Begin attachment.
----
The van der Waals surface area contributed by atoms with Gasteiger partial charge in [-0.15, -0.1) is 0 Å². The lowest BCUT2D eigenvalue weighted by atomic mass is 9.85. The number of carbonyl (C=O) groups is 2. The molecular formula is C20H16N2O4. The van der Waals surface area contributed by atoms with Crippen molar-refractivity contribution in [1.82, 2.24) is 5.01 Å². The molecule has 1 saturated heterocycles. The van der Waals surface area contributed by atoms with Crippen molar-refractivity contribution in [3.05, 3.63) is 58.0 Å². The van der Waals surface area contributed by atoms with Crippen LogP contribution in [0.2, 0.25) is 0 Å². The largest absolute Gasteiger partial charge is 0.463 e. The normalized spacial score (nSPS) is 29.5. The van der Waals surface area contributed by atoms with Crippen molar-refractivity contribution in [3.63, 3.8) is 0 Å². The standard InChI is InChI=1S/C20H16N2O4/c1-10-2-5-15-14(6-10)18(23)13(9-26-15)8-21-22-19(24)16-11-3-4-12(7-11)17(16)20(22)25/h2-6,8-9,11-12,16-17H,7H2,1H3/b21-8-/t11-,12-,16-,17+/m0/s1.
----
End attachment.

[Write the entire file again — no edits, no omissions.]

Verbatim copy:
The van der Waals surface area contributed by atoms with Gasteiger partial charge in [-0.15, -0.1) is 0 Å². The lowest BCUT2D eigenvalue weighted by atomic mass is 9.85. The number of carbonyl (C=O) groups is 2. The molecular formula is C20H16N2O4. The van der Waals surface area contributed by atoms with Crippen molar-refractivity contribution in [1.82, 2.24) is 5.01 Å². The molecule has 1 saturated heterocycles. The van der Waals surface area contributed by atoms with Crippen molar-refractivity contribution in [3.05, 3.63) is 58.0 Å². The van der Waals surface area contributed by atoms with Crippen LogP contribution in [0.2, 0.25) is 0 Å². The largest absolute Gasteiger partial charge is 0.463 e. The normalized spacial score (nSPS) is 29.5. The van der Waals surface area contributed by atoms with Crippen molar-refractivity contribution in [3.63, 3.8) is 0 Å². The standard InChI is InChI=1S/C20H16N2O4/c1-10-2-5-15-14(6-10)18(23)13(9-26-15)8-21-22-19(24)16-11-3-4-12(7-11)17(16)20(22)25/h2-6,8-9,11-12,16-17H,7H2,1H3/b21-8-/t11-,12-,16-,17+/m0/s1.